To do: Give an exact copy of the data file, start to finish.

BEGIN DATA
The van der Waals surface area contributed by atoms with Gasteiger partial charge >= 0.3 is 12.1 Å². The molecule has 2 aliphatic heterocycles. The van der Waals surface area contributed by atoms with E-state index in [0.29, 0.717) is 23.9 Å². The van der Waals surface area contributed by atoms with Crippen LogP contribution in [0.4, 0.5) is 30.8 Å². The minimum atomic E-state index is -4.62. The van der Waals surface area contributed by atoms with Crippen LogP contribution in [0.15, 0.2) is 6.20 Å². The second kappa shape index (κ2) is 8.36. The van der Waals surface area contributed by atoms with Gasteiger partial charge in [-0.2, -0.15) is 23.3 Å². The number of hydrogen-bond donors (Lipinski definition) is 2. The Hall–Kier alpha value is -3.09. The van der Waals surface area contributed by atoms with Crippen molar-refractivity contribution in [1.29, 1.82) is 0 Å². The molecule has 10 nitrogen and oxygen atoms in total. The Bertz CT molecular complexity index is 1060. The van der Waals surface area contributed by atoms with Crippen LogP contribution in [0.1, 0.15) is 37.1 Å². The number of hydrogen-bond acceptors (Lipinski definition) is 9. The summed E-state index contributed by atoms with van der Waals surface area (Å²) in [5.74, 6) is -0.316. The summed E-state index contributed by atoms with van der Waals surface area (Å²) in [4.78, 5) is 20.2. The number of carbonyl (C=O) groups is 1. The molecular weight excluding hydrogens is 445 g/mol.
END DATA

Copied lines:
The van der Waals surface area contributed by atoms with Gasteiger partial charge >= 0.3 is 12.1 Å². The molecule has 2 aliphatic heterocycles. The van der Waals surface area contributed by atoms with E-state index in [0.29, 0.717) is 23.9 Å². The van der Waals surface area contributed by atoms with Crippen LogP contribution in [0.4, 0.5) is 30.8 Å². The minimum atomic E-state index is -4.62. The van der Waals surface area contributed by atoms with Crippen LogP contribution in [0.15, 0.2) is 6.20 Å². The second kappa shape index (κ2) is 8.36. The van der Waals surface area contributed by atoms with Gasteiger partial charge in [-0.2, -0.15) is 23.3 Å². The number of hydrogen-bond donors (Lipinski definition) is 2. The Hall–Kier alpha value is -3.09. The van der Waals surface area contributed by atoms with Crippen molar-refractivity contribution in [1.29, 1.82) is 0 Å². The molecule has 10 nitrogen and oxygen atoms in total. The Bertz CT molecular complexity index is 1060. The van der Waals surface area contributed by atoms with Crippen LogP contribution in [0.1, 0.15) is 37.1 Å². The number of hydrogen-bond acceptors (Lipinski definition) is 9. The summed E-state index contributed by atoms with van der Waals surface area (Å²) in [5.74, 6) is -0.316. The summed E-state index contributed by atoms with van der Waals surface area (Å²) in [4.78, 5) is 20.2. The number of carbonyl (C=O) groups is 1. The molecular weight excluding hydrogens is 445 g/mol.